“This is one of the first times I can recall a major announcement made on a Sunday,” Bowyer said. “It appears to me so that it would only be attended by a select group of folks that the governor wanted … the ones she often uses for her cheering section.”
Bowyer called Sunday’s event “a political stunt.”
"Our teachers have spoken, and we've listened," Martinez said after a weekend stop at a charter school in Albuquerque. "These changes are for teachers and by teachers, and I know they'll help build on the success we're seeing in the classroom."
“It is a celebration. It is a partnership that we should maintain for the sake of our kids. And of course, for the sake of keeping our amazing teachers,” Martinez said at a news conference Sunday afternoon at the Albuquerque Institute for Mathematics and Science, where she was accompanied by teachers and state Public Education Secretary Hanna Skandera.
The New Mexico Public Education Department is revamping its controversial teacher evaluation system, reducing the weight of student test results from 50 percent to 35 percent and doubling the number of sick days available without penalty.
We are submitting this response to your letter dated March 23, 2017, on behalf of the District and Superintendent Dr. Veronica C. Garcia. Unfortunately, the NMPED letter contains incorrect legal analysis and incorrect assumptions. The Board is particularly concerned with NMPED’s attempt to curtail Dr. Garcia’s engagement in permissible civic activities as superintendent and for taking actions that the Board believes are well within the purview of the District.
New Mexico knows what it needs to do to give kids a better chance when it comes to science achievement, but there’s something in the way.
Las Vegas, NM – In recognition of Sexual Assault Awareness Month, Attorney General Hector Balderas announced the launch of his office’s statewide Conscious Campus initiative. The educational initiative aims to help college communities discuss the realities of sexual assault on campus, explore interventions, and benefit from community resources.
As a result, National Education Association of New Mexico President Betty Patterson said in a statement, the department appears to be trying “to ‘pull back’ money from school districts.” The department is “once again failing to live up to its political claims about putting students first,” she added.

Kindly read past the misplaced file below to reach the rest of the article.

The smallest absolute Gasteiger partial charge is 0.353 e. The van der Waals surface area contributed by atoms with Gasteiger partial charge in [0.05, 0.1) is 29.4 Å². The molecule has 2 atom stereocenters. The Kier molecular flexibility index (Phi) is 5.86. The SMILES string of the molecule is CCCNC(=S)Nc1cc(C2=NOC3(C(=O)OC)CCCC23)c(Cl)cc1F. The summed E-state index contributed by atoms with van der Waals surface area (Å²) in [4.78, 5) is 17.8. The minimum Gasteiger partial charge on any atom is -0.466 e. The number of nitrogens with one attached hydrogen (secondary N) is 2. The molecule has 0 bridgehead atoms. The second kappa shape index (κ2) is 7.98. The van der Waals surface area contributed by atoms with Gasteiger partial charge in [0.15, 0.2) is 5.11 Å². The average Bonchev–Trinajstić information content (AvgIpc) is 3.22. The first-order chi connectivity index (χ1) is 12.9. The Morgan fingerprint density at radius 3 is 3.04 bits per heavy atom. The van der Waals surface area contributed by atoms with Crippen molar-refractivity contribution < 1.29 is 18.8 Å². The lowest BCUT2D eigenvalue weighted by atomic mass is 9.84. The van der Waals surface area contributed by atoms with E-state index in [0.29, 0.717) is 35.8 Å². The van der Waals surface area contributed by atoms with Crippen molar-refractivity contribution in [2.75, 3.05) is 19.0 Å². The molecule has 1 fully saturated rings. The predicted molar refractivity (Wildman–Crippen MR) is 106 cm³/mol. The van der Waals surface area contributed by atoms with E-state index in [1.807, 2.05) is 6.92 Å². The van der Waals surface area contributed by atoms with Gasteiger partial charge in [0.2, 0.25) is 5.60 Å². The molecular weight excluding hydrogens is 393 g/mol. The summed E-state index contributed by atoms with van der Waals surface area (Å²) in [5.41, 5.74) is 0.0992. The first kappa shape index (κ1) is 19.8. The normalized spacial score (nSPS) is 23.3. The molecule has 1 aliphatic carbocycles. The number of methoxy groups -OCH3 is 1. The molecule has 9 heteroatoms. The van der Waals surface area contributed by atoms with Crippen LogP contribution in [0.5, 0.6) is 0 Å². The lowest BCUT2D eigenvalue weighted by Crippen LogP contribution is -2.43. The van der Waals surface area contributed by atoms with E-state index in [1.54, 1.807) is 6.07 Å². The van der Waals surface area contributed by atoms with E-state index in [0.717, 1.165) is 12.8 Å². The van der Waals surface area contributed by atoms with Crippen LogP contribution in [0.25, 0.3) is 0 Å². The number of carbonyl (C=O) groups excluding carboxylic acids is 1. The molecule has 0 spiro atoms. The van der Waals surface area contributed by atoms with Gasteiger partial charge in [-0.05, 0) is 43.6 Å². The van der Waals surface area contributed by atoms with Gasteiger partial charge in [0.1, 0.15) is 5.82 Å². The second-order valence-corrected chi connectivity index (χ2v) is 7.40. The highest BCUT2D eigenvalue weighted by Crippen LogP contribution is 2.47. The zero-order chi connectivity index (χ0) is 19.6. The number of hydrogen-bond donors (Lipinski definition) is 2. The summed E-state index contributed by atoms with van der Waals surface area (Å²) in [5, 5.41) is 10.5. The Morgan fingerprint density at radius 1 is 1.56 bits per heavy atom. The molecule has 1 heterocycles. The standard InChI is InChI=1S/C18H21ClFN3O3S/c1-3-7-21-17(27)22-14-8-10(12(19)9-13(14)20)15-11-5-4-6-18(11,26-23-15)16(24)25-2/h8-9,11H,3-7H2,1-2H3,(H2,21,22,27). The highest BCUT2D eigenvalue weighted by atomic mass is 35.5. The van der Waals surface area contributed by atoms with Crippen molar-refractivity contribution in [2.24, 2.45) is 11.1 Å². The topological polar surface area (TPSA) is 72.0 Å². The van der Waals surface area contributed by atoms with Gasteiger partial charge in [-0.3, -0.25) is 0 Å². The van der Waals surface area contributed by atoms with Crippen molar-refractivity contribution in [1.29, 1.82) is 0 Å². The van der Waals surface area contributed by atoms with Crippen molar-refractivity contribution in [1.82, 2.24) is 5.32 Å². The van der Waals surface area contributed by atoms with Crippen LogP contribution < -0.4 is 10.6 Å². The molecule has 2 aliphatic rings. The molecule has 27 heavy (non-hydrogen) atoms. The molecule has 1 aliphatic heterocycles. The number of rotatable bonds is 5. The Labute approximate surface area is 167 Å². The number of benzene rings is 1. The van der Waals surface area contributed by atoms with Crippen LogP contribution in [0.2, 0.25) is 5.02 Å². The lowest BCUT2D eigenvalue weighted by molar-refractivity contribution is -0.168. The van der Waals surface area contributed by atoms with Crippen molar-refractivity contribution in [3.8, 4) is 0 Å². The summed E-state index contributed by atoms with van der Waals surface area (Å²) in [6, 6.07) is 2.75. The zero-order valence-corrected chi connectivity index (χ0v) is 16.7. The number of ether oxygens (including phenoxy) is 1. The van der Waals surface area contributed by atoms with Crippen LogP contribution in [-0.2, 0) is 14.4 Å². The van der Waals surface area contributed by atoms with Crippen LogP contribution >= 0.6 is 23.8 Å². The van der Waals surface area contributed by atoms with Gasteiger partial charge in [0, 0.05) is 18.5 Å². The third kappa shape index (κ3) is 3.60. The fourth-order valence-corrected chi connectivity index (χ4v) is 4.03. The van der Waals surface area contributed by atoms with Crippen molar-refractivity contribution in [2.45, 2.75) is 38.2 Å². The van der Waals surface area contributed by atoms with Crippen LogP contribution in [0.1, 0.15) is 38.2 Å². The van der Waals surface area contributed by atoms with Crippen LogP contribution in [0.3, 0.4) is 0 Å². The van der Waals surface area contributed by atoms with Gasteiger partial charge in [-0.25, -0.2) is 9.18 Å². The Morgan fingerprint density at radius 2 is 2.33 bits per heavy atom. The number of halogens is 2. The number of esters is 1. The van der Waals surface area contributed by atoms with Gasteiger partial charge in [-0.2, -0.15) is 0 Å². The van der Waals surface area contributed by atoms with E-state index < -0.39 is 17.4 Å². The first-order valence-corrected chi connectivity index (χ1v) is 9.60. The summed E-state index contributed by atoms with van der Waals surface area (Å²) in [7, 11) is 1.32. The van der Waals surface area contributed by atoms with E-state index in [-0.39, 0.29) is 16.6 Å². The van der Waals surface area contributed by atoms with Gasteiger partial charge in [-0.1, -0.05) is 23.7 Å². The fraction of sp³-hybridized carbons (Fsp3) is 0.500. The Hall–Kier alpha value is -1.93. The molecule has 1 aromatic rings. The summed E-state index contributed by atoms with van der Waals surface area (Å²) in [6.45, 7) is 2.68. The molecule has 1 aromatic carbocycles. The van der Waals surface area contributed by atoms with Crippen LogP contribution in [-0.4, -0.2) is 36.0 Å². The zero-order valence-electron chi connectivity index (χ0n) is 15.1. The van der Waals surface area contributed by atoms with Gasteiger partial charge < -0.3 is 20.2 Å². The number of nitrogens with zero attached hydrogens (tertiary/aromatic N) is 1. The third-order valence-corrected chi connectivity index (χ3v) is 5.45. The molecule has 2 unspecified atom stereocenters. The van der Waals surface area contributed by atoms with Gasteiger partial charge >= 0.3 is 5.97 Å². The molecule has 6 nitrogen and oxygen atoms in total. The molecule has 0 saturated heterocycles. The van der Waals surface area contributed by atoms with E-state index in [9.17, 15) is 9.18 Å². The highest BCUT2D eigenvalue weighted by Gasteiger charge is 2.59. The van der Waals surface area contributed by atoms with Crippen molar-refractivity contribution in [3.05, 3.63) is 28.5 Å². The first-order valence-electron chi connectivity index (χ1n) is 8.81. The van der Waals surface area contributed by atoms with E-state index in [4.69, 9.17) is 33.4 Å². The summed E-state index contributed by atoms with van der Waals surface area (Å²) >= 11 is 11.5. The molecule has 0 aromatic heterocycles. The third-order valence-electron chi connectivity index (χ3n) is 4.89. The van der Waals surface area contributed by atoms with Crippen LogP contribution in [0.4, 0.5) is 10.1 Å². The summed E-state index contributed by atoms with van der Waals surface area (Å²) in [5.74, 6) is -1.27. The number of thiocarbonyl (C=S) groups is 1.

"Every student in New Mexico should have the opportunity to pursue higher education. Unfortunately, the cost of college is putting that dream out of reach for too many and New Mexico leads the nation in student loan defaults,” Betty Patterson, President of NEA-NM said. “Congressman Lujan’s Save for Success Act will make higher education more achievable for New Mexico students by helping families save for college.”
Charles Bowyer, executive director of the National Education Association-New Mexico, said Monday that he thinks the governor’s Supreme Court brief is politically motivated.
Executive Director Charles Bowyer, in an editorial appearing in publications across the state, says, “The Public Education Department claimed certain “facts” about our public schools they could not prove, and which they used to deceive the Legislature and the public to support their seriously flawed teacher evaluation system. Rather than contritely admitting they made false claims, that agency responded by attacking the group that brought forth the public-interest action, the National Education Association-New Mexico.”
A district judge’s decision to award $14,071 in attorney fees over a stalled open records request should put all public officials on notice. The decision came as a result of state Public Education Department officials failing to respond to a public records request over statewide teacher evaluations. District Court Judge Sarah Singleton made the right call.
“Is our government meant to be only ‘open’ for the wealthy who can afford to pay their own legal expenses to obtain Court rulings against agencies who fail to comply with the Inspection of Public Records Act?” NEA-NM President Betty Paterson asked.
First District Judge Francis Mathew ruled against the New Mexico Public Education Department (PED) in its attempt to dismiss a lawsuit brought by the National Education Association- New Mexico (NEA-NM).
NEA-New Mexico filed an open records request asking the PED for documentation of PED claims that 99.8% of teachers were rated as meeting competencies under our old evaluation system. When the PED failed to comply, we filed a lawsuit in September 2014.
Several months and a $485 fine against the PED later, we now know that the supposed teacher evaluation
system that resulted in 99.8 percent of teachers being deemed "effective" was really not an evaluation
system at all. Read the Deming Headlight's great editorial on our win and the PED's lame response.
Silver City Sun-News article discusses teacher evaluation and refers to our lawsuit.
Gus Benakis, associate superintendent of human relations and transportation, made a public statement about how the NMPED evaluations will not affect any teacher’s employment in the district.
As educators in New Mexico public schools, we are on the front lines of witnessing the struggles faced by our students and their families
The National Education Association wants a new accountability system with a focus on equity in the next No Child Left Behind.